Hospitals blame health reform, low reimbursement for layoffs

Health reform is here to stay, which might not good news for hospital employment. Several hospitals across the country are citing the legislation and its implementation as reasons for cutting jobs.

With reform at the federal level tying Medicare reimbursement to patient outcomes and quality measures, South Central Kansas Medical Center is cutting nine workers, The Wichita Eagle reported. The reform law's survival also influenced Greenwood County Hospital decision to lay off 16 employees.

"I think (health reform) plays into everybody's decision making … it's a dramatic change in how organizations do things, how they're paid, the number of people who now have some form of insurance that didn't before," said John Rossfeld, interim CEO of Newman Regional Health in Emporia, Kan., which recently cut its workforce by 18 people.

In New York, Adirondack Health is cutting 17 jobs, leaving another eight positions vacant, freezing management salaries for 2013 and outsourcing its medical transcription services, thanks to shrinking federal and state reimbursements, according to North Country Public Radio.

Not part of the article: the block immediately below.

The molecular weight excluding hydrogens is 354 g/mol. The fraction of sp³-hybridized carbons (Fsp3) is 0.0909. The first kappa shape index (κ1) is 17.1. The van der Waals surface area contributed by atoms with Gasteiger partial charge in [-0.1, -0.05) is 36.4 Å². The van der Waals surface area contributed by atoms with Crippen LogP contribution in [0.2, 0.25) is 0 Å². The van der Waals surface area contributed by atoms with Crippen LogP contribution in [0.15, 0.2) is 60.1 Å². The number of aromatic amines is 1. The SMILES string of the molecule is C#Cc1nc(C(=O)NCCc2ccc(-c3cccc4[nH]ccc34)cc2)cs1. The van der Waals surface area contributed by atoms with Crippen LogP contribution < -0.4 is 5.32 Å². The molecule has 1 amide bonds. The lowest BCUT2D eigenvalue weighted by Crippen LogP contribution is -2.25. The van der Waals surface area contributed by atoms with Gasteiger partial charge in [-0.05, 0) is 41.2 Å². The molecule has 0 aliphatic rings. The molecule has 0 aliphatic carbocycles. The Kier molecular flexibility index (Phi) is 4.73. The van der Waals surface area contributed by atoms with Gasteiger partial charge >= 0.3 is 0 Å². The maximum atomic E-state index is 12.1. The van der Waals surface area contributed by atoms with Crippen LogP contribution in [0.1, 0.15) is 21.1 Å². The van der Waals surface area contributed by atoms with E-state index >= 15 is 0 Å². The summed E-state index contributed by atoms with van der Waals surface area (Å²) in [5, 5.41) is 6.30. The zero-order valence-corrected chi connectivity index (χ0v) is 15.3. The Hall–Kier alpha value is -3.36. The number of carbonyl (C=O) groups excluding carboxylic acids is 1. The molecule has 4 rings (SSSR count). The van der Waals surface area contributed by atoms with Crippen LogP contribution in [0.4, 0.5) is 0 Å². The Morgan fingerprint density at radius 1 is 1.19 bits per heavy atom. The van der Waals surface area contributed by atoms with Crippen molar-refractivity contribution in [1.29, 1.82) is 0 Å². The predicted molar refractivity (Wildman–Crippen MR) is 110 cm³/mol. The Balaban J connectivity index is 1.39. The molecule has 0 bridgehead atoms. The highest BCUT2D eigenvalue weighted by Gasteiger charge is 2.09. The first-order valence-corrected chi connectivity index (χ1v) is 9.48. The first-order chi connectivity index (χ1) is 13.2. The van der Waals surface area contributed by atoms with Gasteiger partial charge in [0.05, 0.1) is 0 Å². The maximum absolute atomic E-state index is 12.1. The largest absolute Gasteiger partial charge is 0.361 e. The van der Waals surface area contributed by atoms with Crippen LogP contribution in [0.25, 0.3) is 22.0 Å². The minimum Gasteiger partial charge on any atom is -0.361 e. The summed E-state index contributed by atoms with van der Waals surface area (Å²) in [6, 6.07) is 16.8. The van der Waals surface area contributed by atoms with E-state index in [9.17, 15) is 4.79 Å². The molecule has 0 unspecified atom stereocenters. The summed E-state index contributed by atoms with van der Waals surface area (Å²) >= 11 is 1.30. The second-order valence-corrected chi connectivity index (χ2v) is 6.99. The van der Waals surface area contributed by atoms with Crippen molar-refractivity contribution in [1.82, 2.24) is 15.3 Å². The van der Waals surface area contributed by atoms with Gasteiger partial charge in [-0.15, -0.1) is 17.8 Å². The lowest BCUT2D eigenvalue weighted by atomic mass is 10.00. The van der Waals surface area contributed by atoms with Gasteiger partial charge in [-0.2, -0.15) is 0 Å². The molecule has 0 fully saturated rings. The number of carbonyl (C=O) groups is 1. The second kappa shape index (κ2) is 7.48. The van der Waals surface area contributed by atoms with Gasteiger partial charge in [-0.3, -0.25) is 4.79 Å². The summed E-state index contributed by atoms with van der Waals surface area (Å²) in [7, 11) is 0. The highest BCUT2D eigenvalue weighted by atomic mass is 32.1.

Nearby Claxton Hepburn Medical Center is laying off six people after eliminating a total of nine positions, while Glens Falls Hospital is eliminating 29 positions and shifting five other employees to part-time.

"The models of yesterday are not the models of tomorrow for delivering healthcare," Adirondack Health President and CEO Chandler Ralph told North Country Public Radio. "It's all good, the direction we're going in, keeping people at home and not being readmitted to the hospital, but that has a definite effect on the volume going forward, and whenever you reduce volume, you have to reduce staff accordingly."

The healthcare industry is on track to see 124 mass layoffs that will affect about 8,700 people by the end of the year, according to the Bureau of Labor Statistics.

For more:
- here's the North Country Public Radio piece
- read the Wichita Eagle article